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Wesley’s strength is evident at Transplant Games '04

Farragut youngster and U.S. Transplant Games athlete Wesley Rogers has never known the joy of excellent physical health.

Not even from day one.

“We actually discovered in an ultra-sound before he was born that he had kidney problems, and that his kidneys were not developing properly,” said Randy Rogers, Wesley’s father, about the 12-year-old’s lifelong battle.

Though needing a new kidney at birth, Wesley had to wait more than a year after being born before he could receive one of his father’s kidneys.

“It was a combination of things,” Randy said. “He was born six weeks early because he had a urinary system problem and he ran out of ambionic fluid. And so when he was born, his kidney function was actually much more decreased than what was anticipated. So, he started on dialysis when he was about five months old. We did that at home twelve hours a day until he was fourteen months old.

“And really it was a size issue, they wanted him to be about twenty pounds to transplant him because he was going to get an adult kidney, mine, so they’d have enough room to put it in there,” Randy added. “But he wasn’t growing, and so when they ended up transplanting him he weighed only twelve pounds.”

Though only 14-months-old, Wesley’s transplant was successful. Before the transplant, “he didn’t have the strength to sit up on his own, roll over on his own,” Randy said. “And then he got his transplant in May, and by August he was walking.”


Though small for his age and still battling various health issues, Wesley’s been running, swimming and throwing in the U.S. Transplant Games since 2000. And he has the medals to prove it.

The semi-annual U.S. Transplant Games have become the Rogers family’s semi-annual vacation destination.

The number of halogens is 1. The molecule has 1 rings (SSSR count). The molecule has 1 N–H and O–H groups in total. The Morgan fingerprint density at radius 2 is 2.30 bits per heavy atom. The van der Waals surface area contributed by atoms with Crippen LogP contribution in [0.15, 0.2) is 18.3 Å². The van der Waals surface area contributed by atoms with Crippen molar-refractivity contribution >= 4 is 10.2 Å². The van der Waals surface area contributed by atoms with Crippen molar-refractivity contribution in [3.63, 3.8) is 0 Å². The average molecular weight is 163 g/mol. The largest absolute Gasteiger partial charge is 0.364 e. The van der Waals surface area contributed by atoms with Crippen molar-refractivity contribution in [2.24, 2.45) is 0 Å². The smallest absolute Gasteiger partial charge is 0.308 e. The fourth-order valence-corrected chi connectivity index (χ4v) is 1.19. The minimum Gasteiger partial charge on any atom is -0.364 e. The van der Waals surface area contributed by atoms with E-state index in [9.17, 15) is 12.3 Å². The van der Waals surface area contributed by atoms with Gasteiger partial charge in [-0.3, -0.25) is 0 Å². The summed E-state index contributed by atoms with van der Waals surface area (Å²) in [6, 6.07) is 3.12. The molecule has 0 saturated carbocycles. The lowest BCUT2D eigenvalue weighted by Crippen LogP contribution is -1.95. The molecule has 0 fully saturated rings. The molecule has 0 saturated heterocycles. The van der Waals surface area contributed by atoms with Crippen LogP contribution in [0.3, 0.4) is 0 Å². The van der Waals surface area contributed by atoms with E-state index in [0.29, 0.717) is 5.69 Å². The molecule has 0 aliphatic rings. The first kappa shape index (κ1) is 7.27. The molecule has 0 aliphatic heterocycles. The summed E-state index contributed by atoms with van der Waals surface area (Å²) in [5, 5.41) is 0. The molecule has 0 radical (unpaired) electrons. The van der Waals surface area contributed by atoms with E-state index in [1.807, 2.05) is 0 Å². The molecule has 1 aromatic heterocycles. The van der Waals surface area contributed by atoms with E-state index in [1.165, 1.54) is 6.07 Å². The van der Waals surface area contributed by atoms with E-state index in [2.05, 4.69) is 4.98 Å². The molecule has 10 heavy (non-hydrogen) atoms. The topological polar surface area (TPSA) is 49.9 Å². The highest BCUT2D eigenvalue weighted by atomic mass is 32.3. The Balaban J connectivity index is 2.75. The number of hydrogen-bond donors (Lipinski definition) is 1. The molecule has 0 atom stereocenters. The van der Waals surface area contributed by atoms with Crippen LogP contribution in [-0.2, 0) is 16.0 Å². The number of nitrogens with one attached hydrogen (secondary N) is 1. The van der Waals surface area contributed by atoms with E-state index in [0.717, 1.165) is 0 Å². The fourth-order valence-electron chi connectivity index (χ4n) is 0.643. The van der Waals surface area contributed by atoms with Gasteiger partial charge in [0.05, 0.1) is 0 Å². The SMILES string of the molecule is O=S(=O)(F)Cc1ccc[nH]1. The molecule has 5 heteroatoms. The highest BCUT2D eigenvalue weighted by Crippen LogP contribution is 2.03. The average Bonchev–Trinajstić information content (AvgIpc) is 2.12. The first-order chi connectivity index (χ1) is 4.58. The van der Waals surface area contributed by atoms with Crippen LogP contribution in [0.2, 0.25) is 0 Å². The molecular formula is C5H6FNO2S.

Cheered on by Randy, mom Sharry, and little sister Rachel, 6, during the recent 2004 games in Minneapolis, Minn. (July 27 to Aug. 1), Wesley earned a bronze medal in the long jump while finishing sixth in both the softball throw and 25-meter freestyle swimming event.

“It’s really fun to go ‘cause in Minnesota and DisneyWorld (Orlando, Fla., site of 2000 and 2002 games) we trade pins there, and you meet a lot of people from different states all over the United States,” said Wesley, a seventh-grader at St. John Neumann school, just before leaving for Minneapolis.

At the 2002 games in Orlando, Fla., Wesley came away with a silver medal in swimming and a bronze in the long jump.

As for the biggest reward, “It certainly gives him a goal to be active, to work towards,” his father said about the games. “The main thing is that it allows him to compete in a setting which is more on an equal footing with his health issues and physical size and things like that. With kidney patients, as well as all transplant patients, it affects your growth and physical strength and endurance.

“For us as parents, seeing him compete and do well is obviously exciting and thrilling for us,” Randy added. “But also just the overall event, and the public awareness and public education that it provides for organ donation is probably one of the bigger benefits for my wife and I as parents.”


“It was amazing, as far as kidney function and rejection, we’ve been very blessed,” Randy said about his son’s kidney health since the transplant. “He’s had one chronic rejection episode in the eleven years (since), and that was about five years post-transplant. Trans-plantation is one of those things that rejection happens early, probably the first twelve months. And the longer it works, the better chance that it’s going to continue to work.”

However, Randy further explained that Wesley is currently going through chronic rejection, “which is a slow degradation of the function of his transplanted kidney.”

Though he made it clear that Wesley “is not in any imminent danger of his kidney (failing) or anything right now,” Randy adds it’s likely that sometime during Wesley’s adult years he will need another transplant.

“His biggest other issue is that his entire urinary system did not develop properly and didn’t function properly, so that all had to be reconstructed through a series of about eight different surgeries both before and after his transplant.”

The last of those came “at age five or six.”

Randy said that Wesley has been in generally good health in recent years. “He’s got some other health issues that are not directly related to the kidney,” the father said. “He has some gastro, some stomach issues.

“At this point, kidney function-wise, he gets lab work done one a month and sees a doctor about four times a year.”

This helps allow Wesley to compete at the top of his ability — both athletically and in daily life.


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